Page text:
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George Tufnail
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Vinyl Cthulhu Monster in 1/350 scale by Inteleg

February 12, 2016 · in Figures · · 12 · 2.1K

This is an old Inteleg Vinyl model from the early ‘90s, of H.P. Lovecraft's most popular baddie, the Great Old One, Cthulhu. I have had this model for nearly 15 years, and finally decided to tackle it. The skinny legs made adding plaster weight very crucial, as well as very difficult. The bulbous body and head received a filling of expanding foam, to give it some rigidity, and make it feel more than a vinyl toy. I inserted 22 gauge steel rods into the arms of the wings to prevent them from collapsing under their own weight. Before I filled the head with foam, I inserted a set of 7mm glass eyes I purchased on line from, who are based in Wales. Excellent service! The whole kit was assembled using both gap filling and super thin super glue, and seams were filled with Deluxe Materials Perfect Plastic Putty. Because of the skin texture of the figure, I did not have to smooth out the seams, rather I just stippled them with an old electric toothbrush, and the seams pretty much disappeared. What followed was nearly two months of looking and thinking, as I tried to decide what colours and what type of paints to use. I knew it was going to be slimy green and bilious yellow/green, but what paints to use was the real challenge. I finally settled on Tamiya Acrylics for the base colours, specifically XF-4 Yellow Green for the belly and wing membranes, and a custom mixed Pale Green/Grey for the main body and wing limbs. I then dragged out every Vallejo Ink tint and Transparent Colour I had, and went to town with a ¼” soft paint brush. Transparent Green, Green Ink, and Black Green Ink on the body and all 6 limbs, Transparent Yellow, Orange Ink, and Sepia Ink for the wing membranes, and Transparent Yellow and Orange Ink for the under body. Blue and Violet Inks were used for the back fin. After the main colours were dry, I stippled contrasting inks all over the wings to achieve a sort of worn leathery look. I dry-brushed Pale Yellow Reeves Oil Paint over all the green surfaces to lighten it up a little, and give the detail some pop. The claws and spikes were base coated in Polly Scale Dirty White, followed by a wash and wipe with Sepia Ink. When everything was dry, I over coated the entire model with Tamiya Acrylic X-35, Semi-Gloss Clear. I then removed the tape masking his eyes and cleaned up the little leakage that occurred, and screwed him to his base. I plan to one day add some scale figures running away from him, but I am still looking for the right ones.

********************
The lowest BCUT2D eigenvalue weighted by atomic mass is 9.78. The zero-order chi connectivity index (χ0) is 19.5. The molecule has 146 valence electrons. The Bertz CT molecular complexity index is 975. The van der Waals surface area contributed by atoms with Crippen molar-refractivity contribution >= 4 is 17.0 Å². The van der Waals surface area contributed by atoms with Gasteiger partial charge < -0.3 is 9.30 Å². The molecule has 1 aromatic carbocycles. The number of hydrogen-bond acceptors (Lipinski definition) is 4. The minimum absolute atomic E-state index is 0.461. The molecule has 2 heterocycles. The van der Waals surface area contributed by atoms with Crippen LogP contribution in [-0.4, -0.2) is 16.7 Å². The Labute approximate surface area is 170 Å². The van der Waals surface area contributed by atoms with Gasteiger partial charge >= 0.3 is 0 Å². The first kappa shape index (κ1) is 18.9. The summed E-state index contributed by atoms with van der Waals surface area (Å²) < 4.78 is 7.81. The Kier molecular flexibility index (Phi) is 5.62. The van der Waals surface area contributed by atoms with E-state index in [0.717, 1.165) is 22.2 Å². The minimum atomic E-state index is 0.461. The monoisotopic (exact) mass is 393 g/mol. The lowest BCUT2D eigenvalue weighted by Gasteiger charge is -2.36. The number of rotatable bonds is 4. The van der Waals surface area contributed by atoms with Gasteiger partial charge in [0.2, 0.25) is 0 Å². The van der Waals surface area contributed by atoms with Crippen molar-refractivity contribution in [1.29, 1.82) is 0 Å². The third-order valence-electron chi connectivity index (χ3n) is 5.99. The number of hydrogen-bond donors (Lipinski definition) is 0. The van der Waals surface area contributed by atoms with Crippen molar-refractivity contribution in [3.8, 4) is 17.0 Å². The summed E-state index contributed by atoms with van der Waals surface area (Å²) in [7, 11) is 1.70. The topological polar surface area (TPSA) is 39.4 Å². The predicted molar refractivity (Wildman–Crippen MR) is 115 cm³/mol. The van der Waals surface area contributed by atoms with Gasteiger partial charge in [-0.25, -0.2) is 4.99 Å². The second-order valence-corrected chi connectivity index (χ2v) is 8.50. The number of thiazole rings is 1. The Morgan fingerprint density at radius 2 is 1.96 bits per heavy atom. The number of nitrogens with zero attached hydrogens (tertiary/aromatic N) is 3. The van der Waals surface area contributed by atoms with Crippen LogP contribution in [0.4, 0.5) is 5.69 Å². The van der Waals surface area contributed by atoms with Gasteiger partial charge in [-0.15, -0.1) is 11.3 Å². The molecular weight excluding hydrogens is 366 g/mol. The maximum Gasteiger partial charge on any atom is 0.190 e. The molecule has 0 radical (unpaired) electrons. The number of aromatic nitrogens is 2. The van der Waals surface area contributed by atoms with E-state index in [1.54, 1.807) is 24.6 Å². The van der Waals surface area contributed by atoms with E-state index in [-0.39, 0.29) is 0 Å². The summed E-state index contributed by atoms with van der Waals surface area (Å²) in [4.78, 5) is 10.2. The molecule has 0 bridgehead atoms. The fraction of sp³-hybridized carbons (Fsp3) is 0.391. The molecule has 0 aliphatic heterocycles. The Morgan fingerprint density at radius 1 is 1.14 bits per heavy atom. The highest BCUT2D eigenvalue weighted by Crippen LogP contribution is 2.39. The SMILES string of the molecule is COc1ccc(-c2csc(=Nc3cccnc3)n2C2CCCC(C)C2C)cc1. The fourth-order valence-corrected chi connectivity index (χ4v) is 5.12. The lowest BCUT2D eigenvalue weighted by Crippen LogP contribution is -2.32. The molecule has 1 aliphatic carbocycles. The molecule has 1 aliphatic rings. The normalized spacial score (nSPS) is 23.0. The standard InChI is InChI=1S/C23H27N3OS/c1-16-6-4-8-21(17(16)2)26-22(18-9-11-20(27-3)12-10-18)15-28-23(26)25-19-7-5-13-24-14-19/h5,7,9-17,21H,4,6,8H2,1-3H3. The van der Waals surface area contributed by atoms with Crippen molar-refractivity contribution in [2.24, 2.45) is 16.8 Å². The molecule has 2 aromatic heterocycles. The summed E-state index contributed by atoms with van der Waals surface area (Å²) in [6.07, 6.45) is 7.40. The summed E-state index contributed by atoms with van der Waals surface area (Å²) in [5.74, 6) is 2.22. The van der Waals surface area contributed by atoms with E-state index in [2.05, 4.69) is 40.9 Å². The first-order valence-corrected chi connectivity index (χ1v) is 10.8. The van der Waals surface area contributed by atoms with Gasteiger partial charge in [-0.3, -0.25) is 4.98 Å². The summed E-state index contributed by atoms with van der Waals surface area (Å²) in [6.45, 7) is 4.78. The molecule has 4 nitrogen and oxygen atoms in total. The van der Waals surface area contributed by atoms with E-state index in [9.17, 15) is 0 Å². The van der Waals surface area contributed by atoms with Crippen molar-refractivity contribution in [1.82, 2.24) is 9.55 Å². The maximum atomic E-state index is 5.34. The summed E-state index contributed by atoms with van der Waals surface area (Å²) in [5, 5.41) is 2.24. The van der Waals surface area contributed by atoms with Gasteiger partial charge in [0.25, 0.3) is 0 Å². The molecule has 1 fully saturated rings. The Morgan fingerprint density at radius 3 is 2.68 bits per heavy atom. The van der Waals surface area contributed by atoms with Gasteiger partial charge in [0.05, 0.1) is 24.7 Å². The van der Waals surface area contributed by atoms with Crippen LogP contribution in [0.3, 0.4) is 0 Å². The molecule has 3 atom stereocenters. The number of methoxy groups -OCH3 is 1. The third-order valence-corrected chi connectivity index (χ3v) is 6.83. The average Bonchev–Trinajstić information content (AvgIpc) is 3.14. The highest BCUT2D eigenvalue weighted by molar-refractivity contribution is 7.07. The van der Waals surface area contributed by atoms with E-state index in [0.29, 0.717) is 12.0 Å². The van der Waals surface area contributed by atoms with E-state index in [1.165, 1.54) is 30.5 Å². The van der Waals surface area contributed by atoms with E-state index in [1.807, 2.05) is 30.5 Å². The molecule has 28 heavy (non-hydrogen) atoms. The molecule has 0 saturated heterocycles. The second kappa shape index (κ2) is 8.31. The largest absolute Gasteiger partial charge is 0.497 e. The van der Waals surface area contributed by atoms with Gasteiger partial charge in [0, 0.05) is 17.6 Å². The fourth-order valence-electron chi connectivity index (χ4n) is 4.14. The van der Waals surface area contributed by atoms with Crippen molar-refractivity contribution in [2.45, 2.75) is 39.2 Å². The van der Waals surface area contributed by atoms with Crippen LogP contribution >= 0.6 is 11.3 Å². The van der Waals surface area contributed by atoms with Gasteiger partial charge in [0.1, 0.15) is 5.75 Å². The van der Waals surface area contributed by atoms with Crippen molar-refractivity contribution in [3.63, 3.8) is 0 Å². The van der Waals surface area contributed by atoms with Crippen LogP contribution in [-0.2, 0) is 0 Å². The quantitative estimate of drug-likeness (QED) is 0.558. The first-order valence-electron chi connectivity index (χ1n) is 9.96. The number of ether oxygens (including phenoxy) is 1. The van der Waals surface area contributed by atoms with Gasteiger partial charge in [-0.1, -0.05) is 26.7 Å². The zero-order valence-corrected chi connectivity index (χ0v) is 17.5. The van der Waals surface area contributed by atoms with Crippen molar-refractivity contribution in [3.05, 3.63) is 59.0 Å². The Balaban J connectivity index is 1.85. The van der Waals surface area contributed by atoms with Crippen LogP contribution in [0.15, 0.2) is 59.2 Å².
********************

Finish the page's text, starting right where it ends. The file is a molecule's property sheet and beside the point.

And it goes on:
For anybody not familiar with this monster, I have included a link to the Wikipedia section on Cthulhu.

Reader reactions:
2  Awesome

8 additional images. Click to enlarge.

12 responses

  1. Trying to fathom the 7mm eyes with the 1/350 scale to understand its actual size. An unusual subject, but I like a bit of syfy for a change.

    Our more conservative aircraft brethren will note your canny 'take' on a winged subject, and camo as well!

    Re figures, have you thought about 1/350 ship's crew figures that could be slightly modified? Might be worth a look.

    • Thanks! A quick bit of calculator math comes up with 51.85 feet across for the eyes. I had thought of 350 scale ship crew figures. I have a few sets here, I just need to un-bury them.

  2. Never have delved into this 'world', George, but it appears you have the 'touch".

  3. Looks simple on the surface, but when you look closely at the painting detail (and your technique to get the effects), it is a more complex project that it would seem! Nicely executed.

  4. Wow! Nice presentation if I can say such a thing for a Lovecraft monster 🙂 I think Abdul Alhazred might begin to run screaming see this one 🙂

  5. You guys need to go visit Miskatonic University and get a real education. 🙂

    "Beyond the Wall of Sleep" is a good place to start.

    Very terrifying old Cthulhu here, George. Nice technique.

    • Thank you. I discovered a love of this kind of beastie by reading every book by Lovecraft I could get my hands on. I also dabbled very briefly with the R.P.G., but decided, no, and kept the monster books instead.

  6. Never thought I’d see the day a model of Cthulhu graced the pages of iModeler. As a lifelong fan of Lovecraft, I thproughly approve, George. Well done for capturing the Horror of Innsmouth, a great build.

    Great decision to highlight older builds at the bottom of the pages, would have missed this otherwise. Made my day.


    P.S. Why does it not surprise me that you are a graduate of Miskatonic U, Tom. Keep the faith.


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